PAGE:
Priesthood & Vocations

The priesthood is a calling.

Ordination

Ordination has three degrees:

 

  1. Diaconate (Deacon)

  2. Priesthood (Priest)

  3. Episcopacy (Bishop)

A Bishop has the fullness of priesthood and is ordained a successor of the Apostles

and has the responsibilities of teaching, sanctifying and governing.  Priests and

deacons assist the Bishop in these fundamental tasks and share in the fullness of their

Bishop’s priesthood and cannot act apart from him.  Priest and Deacons proclaim

God’s Word.  Priests may administer all Sacraments with the exception of ordination.

Deacons may celebrate the Sacraments of Baptism and Marriage only. 

There are two forms of deacons:

  1. Permanent, where after a course of approved study, the man is ordained to work permanently as a Deacon without the intention of ordination to priesthood.  This form of diaconate is open to married men.

  2. Transitory, where a man is ordained a Deacon on the way to ordination to priesthood.  These Deacons are not allowed marry.

All who prepare for ordination, must complete a lengthy study process which includes

theology, scripture, history, church law, liturgy and spirituality.

Candidates are called to ordination, they do not have a right to be ordained, indeed all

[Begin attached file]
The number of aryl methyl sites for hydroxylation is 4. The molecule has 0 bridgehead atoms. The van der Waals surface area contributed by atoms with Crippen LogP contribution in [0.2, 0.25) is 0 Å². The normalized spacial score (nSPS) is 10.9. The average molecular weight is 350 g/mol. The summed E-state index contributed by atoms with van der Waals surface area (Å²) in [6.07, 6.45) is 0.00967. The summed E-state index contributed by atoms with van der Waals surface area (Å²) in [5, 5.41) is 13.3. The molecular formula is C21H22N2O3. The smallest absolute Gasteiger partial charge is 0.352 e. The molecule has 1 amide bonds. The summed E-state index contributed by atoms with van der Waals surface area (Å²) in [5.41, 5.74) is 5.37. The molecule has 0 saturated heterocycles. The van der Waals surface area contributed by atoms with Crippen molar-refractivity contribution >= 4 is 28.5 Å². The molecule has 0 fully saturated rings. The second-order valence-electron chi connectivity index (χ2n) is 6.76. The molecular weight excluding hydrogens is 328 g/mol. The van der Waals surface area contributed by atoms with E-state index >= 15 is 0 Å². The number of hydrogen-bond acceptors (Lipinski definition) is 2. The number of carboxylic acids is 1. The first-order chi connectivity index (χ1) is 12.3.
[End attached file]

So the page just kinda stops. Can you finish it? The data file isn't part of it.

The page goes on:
Sacraments are gifts from God.

 

The Catholic Church requires that Bishops and Priests be celibate.

Priesthood

Priesthood is exercised in a variety of ways.  Diocesan priesthood is the form most

Irish people are familiar with where a Priest is assigned to and lives in a parish area

and celebrates the Sacraments with his people and is involved in the spiritual and

community life of the area.

 

      Religious Order priesthood such as Dominicans, Carmelites and Franciscan’s. Priests in these orders usually live in the community, wear a habit, follow a rule established upon the life of their founder.  They could be involved in retreat and mission work, hospital chaplaincy, education, outreach programmes for the poor, marginalised or those with addiction.  Communal prayer and a codes of communal life is also followed.

 

Religious Society priesthood, such as the Jesuits, Kiltegan and Pallotine Fathers; these

Priests may or may not live in the community.  There could be an international aspect

to their ministry with elements of community living.

 

Anyone interested in becoming a Priest should make contact with his local Parish

Priest who could direct him to the appropriate person in charge of formation.